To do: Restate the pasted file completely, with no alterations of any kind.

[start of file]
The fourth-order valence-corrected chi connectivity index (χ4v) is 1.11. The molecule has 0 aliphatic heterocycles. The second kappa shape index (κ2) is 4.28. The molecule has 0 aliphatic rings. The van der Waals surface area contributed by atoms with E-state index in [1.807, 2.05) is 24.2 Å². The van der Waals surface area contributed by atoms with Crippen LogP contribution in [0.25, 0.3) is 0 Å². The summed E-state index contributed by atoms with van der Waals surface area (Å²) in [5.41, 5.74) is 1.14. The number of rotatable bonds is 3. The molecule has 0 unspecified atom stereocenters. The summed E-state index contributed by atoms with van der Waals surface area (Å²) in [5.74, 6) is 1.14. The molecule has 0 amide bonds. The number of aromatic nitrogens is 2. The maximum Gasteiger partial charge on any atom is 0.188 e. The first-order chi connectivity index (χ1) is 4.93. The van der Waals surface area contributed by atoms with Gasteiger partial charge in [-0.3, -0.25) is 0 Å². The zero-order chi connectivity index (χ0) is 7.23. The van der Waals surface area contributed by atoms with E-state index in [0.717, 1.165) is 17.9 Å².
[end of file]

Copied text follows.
The fourth-order valence-corrected chi connectivity index (χ4v) is 1.11. The molecule has 0 aliphatic heterocycles. The second kappa shape index (κ2) is 4.28. The molecule has 0 aliphatic rings. The van der Waals surface area contributed by atoms with E-state index in [1.807, 2.05) is 24.2 Å². The van der Waals surface area contributed by atoms with Crippen LogP contribution in [0.25, 0.3) is 0 Å². The summed E-state index contributed by atoms with van der Waals surface area (Å²) in [5.41, 5.74) is 1.14. The number of rotatable bonds is 3. The molecule has 0 unspecified atom stereocenters. The summed E-state index contributed by atoms with van der Waals surface area (Å²) in [5.74, 6) is 1.14. The molecule has 0 amide bonds. The number of aromatic nitrogens is 2. The maximum Gasteiger partial charge on any atom is 0.188 e. The first-order chi connectivity index (χ1) is 4.93. The van der Waals surface area contributed by atoms with Gasteiger partial charge in [-0.3, -0.25) is 0 Å². The zero-order chi connectivity index (χ0) is 7.23. The van der Waals surface area contributed by atoms with E-state index in [0.717, 1.165) is 17.9 Å².